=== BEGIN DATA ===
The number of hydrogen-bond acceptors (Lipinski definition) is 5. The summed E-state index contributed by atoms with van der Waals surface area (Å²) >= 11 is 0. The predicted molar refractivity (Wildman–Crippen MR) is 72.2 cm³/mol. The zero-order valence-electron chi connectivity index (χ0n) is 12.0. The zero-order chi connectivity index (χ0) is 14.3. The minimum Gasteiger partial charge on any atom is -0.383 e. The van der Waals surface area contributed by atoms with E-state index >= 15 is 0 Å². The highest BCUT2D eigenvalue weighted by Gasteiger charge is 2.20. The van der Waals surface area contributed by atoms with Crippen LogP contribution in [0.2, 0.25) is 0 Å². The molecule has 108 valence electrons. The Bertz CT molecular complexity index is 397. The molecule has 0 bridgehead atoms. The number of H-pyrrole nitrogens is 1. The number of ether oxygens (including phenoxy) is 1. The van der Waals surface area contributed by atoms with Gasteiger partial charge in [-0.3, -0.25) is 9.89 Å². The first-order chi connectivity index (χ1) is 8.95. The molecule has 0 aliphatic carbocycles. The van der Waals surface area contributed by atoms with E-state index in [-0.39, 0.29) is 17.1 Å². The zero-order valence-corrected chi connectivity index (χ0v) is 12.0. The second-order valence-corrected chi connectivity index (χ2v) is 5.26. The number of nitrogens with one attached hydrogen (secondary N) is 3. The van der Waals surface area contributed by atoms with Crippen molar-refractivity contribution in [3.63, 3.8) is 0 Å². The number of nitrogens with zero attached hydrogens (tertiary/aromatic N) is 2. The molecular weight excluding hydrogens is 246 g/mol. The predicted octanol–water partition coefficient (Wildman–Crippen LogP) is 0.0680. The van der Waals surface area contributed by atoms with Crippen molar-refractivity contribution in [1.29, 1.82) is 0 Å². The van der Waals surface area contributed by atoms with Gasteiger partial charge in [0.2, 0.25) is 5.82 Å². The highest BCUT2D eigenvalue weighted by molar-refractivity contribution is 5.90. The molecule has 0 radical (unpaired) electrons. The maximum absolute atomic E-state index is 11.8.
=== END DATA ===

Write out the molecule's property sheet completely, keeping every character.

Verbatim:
The number of hydrogen-bond acceptors (Lipinski definition) is 5. The summed E-state index contributed by atoms with van der Waals surface area (Å²) >= 11 is 0. The predicted molar refractivity (Wildman–Crippen MR) is 72.2 cm³/mol. The zero-order valence-electron chi connectivity index (χ0n) is 12.0. The zero-order chi connectivity index (χ0) is 14.3. The minimum Gasteiger partial charge on any atom is -0.383 e. The van der Waals surface area contributed by atoms with E-state index >= 15 is 0 Å². The highest BCUT2D eigenvalue weighted by Gasteiger charge is 2.20. The van der Waals surface area contributed by atoms with Crippen LogP contribution in [0.2, 0.25) is 0 Å². The molecule has 108 valence electrons. The Bertz CT molecular complexity index is 397. The molecule has 0 bridgehead atoms. The number of H-pyrrole nitrogens is 1. The number of ether oxygens (including phenoxy) is 1. The van der Waals surface area contributed by atoms with Gasteiger partial charge in [-0.3, -0.25) is 9.89 Å². The first-order chi connectivity index (χ1) is 8.95. The molecule has 0 aliphatic carbocycles. The van der Waals surface area contributed by atoms with E-state index in [-0.39, 0.29) is 17.1 Å². The zero-order valence-corrected chi connectivity index (χ0v) is 12.0. The second-order valence-corrected chi connectivity index (χ2v) is 5.26. The number of nitrogens with one attached hydrogen (secondary N) is 3. The van der Waals surface area contributed by atoms with Crippen molar-refractivity contribution in [3.63, 3.8) is 0 Å². The number of nitrogens with zero attached hydrogens (tertiary/aromatic N) is 2. The molecular weight excluding hydrogens is 246 g/mol. The predicted octanol–water partition coefficient (Wildman–Crippen LogP) is 0.0680. The van der Waals surface area contributed by atoms with Crippen molar-refractivity contribution in [1.29, 1.82) is 0 Å². The van der Waals surface area contributed by atoms with Gasteiger partial charge in [0.2, 0.25) is 5.82 Å². The highest BCUT2D eigenvalue weighted by molar-refractivity contribution is 5.90. The molecule has 0 radical (unpaired) electrons. The maximum absolute atomic E-state index is 11.8.